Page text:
For the 2020-21 school year, the N.C. High School Athletic Association has waived the requirement for a sports physical. That’s a concern to Novant Health pediatricians, who stress the importance of an annual well-visit for children.
Skipping an annual well-visit, of which the sports exam is a component, can have serious short-term consequences and possibly lead to chronic medical issues.
“This change has the potential to drastically and negatively impact a wide swath of middle and high school patients,” said Dr. Jamie Lye of Novant Health Eastover Pediatrics in Charlotte, North Carolina. “The `carrot’ of the signed sports physical form is, realistically, what drives a large portion of patients into pediatrician offices for checkups. Without that incentive, many will drop off of our schedules, missing not only vital physical reassessment for sports clearance, but also immunizations, depression screening, risk behavior assessment and chronic disease management.”
Lye said parents and guardians shouldn’t be concerned about safety at a Novant Health clinic. Since the pandemic began, extra safety measures for patients, visitors and team members have been in place.
“Pediatric offices have open access to safe, streamlined, in-person physical examinations,” he said. “I’m afraid this measure is designed to address a problem that does not exist. In any case, if it is safe enough for students to be playing school sports, it is certainly safe enough for them to come to an office for their checkup.”
Novant Health pediatricians are urging parents to schedule a well-visit for their athletes, regardless of the state ruling.
“The sports physical is just one component of the yearly well checkup,” said Dr. Ankita Patel of Novant Health Meadowlark Pediatrics in Winston-Salem, North Carolina. “We’re also making sure they’re up to date on their vaccines. We’re checking their hearing and vision. We’re watching how they’re growing to make sure they’re gaining weight appropriately. We’re checking for chronic diseases and managing food allergies, making sure their medications are up to date, doing blood work on certain visits. We’re also screening for anxiety and depression, which is really important right now with coronavirus and how kids are handling it.”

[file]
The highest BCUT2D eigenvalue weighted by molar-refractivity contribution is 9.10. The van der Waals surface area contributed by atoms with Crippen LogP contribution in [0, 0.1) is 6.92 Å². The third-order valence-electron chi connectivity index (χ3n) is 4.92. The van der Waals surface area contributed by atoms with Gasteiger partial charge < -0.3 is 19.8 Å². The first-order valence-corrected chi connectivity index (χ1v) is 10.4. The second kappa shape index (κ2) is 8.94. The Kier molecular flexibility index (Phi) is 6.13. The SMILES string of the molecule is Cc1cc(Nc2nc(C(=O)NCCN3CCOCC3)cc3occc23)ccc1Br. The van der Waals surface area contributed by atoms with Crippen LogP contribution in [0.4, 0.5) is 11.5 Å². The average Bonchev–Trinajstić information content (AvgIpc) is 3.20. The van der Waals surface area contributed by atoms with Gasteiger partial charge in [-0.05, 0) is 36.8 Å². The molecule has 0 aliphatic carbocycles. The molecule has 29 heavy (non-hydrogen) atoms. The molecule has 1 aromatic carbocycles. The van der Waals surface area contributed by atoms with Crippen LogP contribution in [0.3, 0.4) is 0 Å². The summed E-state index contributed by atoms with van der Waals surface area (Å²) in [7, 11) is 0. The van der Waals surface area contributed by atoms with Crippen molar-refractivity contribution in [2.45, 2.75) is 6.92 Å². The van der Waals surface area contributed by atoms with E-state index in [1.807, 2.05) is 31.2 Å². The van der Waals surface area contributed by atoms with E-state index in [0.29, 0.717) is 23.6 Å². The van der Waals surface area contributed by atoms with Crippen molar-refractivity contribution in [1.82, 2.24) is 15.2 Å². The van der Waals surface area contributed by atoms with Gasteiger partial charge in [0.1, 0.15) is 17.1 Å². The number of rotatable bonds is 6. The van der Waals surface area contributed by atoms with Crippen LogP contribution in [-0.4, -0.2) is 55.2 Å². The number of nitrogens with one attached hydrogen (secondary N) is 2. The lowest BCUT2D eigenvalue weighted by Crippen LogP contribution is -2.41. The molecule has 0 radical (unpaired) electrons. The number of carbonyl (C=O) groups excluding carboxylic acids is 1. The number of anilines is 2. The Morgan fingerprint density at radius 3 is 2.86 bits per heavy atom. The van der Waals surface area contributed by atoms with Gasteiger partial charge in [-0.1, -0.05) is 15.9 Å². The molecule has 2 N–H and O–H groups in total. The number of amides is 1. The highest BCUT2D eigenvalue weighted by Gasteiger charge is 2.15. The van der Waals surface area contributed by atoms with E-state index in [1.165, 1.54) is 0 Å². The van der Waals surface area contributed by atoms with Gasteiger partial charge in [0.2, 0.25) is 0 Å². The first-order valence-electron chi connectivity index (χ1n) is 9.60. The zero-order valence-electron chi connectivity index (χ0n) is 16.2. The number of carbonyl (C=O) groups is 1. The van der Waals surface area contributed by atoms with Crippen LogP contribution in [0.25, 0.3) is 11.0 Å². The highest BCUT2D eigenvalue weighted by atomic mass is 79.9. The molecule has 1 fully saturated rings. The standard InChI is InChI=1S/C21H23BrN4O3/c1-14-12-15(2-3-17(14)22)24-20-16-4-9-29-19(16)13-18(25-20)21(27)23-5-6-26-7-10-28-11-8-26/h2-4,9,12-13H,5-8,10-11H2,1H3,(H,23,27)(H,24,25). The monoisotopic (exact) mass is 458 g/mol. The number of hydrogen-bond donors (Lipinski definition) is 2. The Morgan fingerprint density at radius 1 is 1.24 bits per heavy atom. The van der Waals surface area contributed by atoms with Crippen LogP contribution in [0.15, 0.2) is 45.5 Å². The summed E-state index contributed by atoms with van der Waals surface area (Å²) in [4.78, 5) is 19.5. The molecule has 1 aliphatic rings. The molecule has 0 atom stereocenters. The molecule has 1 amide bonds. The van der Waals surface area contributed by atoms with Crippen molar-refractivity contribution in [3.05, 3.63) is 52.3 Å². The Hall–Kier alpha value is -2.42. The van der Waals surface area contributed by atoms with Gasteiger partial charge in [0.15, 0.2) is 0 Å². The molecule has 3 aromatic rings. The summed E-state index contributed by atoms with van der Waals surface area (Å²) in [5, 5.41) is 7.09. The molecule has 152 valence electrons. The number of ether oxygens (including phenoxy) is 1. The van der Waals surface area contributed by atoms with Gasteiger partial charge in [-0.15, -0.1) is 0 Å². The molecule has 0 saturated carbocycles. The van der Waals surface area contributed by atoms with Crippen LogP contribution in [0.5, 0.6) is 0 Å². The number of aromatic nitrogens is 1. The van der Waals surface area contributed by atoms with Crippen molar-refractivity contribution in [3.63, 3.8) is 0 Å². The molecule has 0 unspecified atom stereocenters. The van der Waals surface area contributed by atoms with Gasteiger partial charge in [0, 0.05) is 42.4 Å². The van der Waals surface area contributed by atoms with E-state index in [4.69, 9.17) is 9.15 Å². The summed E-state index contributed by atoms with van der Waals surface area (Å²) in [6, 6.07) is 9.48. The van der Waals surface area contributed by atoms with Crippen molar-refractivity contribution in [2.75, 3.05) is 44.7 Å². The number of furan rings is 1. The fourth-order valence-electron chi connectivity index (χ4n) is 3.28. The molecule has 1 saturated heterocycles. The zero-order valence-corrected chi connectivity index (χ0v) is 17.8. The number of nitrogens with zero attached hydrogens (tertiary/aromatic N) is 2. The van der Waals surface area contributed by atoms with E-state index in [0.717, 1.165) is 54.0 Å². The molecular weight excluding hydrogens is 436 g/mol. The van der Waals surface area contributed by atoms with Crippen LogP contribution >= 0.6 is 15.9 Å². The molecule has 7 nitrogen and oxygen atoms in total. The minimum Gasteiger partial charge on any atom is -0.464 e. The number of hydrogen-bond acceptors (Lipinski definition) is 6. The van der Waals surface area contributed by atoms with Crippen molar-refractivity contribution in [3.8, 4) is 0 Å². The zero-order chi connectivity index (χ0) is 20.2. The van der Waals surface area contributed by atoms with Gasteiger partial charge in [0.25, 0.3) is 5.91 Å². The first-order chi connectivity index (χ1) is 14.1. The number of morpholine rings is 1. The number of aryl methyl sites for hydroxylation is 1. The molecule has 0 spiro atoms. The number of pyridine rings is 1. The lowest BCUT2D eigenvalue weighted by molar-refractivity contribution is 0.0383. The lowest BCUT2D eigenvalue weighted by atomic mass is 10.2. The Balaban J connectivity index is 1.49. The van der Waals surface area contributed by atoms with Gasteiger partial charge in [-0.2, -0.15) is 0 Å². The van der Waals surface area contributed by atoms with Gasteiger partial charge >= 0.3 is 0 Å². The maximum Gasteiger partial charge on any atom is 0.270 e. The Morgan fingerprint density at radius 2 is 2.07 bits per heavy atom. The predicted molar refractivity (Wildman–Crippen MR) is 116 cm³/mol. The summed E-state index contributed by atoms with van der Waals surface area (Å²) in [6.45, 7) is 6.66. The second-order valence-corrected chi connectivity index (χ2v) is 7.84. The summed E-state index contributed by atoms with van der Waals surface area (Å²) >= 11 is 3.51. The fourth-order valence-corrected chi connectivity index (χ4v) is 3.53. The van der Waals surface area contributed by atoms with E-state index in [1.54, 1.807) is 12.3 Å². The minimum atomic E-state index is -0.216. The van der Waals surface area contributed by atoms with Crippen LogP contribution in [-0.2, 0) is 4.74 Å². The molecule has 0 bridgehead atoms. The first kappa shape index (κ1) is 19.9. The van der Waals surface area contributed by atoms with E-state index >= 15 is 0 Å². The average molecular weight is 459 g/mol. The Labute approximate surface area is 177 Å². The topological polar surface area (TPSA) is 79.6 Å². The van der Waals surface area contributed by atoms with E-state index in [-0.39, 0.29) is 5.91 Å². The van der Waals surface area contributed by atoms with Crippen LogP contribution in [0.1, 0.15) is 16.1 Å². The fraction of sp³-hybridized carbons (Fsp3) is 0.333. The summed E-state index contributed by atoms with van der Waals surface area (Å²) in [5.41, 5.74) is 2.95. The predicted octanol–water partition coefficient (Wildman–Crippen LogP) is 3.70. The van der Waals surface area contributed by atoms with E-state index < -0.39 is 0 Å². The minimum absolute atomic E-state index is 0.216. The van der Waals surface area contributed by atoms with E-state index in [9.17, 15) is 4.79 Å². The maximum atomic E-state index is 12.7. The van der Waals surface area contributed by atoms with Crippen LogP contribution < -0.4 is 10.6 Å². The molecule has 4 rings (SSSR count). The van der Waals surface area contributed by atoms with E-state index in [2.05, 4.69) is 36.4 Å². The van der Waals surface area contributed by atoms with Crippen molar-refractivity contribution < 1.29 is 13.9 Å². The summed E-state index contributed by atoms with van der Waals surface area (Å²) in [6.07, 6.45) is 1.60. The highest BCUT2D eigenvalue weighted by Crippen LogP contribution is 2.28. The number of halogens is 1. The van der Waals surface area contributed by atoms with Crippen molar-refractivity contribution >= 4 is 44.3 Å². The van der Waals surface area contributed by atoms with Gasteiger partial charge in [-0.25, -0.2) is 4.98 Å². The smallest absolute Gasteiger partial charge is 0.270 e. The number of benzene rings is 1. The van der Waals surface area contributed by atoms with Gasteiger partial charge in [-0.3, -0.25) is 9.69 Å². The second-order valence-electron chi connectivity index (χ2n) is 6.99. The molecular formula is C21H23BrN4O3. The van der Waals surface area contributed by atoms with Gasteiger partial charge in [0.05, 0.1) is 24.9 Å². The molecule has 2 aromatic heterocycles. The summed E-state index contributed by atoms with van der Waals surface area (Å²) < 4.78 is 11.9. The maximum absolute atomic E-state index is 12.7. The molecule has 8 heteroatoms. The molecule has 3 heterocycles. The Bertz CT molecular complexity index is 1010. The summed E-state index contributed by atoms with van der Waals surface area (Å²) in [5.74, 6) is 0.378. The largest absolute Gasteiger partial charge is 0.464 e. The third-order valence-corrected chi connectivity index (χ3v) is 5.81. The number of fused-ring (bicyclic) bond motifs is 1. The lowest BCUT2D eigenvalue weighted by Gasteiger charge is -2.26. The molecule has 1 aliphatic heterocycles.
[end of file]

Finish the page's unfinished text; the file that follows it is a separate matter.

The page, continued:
A lot can happen for many, for example, between ages 13 and 14, or 15 and 17, and should be monitored.
“If we don’t do a physical every year, things can get missed and it’s going to be a whole two years before some of these kids come in to a doctor’s office,” Patel said. ”As they get older, they’re not coming in as frequently for colds and things like that. Many things can happen in that time.”
There are several things we can find at a well-checkup that parents or children aren’t complaining about at the time. We’ve found heart murmurs that have been undiagnosed and hernias. I found testicular cancer on a teenager who was too embarrassed to tell anybody. He’d had a lump for a while.”
Sports physical versus well-visit exam: What’s the difference?
A sports physical typically focuses on reviewing a child’s current health status and medical history to determine if they’re healthy enough to play their sport. The physician reviews any injuries (current or previous) and determines risk. The areas of focus usually include height and weight, vision, hearing, blood pressure, heart health, muscle and bone health, flexibility and strength.
Patel said pediatricians also emphasize:
- Educating the student on injury prevention.
- Making sure the athlete understands proper hydration.
- Teaching the importance of pre- and post-activity stretching.
- Discussing concussion prevention (and management, if necessary).
A well-visit is more thorough. In addition to physical health, physicians also focus on developmental, emotional and social aspects. Your child’s cognitive and social milestones are assessed to ensure proper development in those areas. The physician likely will discuss important topics such as drugs and alcohol, peer pressure, healthy relationships and puberty.
Other important aspects of a well-visit include:
- Discussing mental health and screening for depression.
- Identifying a previously undiagnosed illness (diabetes, cancer, inflammatory bowel disease, cardiac disease, hypertension).
- Monitoring of a chronic or known illness.
- Keeping immunizations up to date.
- Completing screening tests.
Bottom line: Your child needs to see a pediatrician every year to make sure they’re in good health and that doctors have the chance to catch problems early. That’s the safest course of action parents can take for their kids.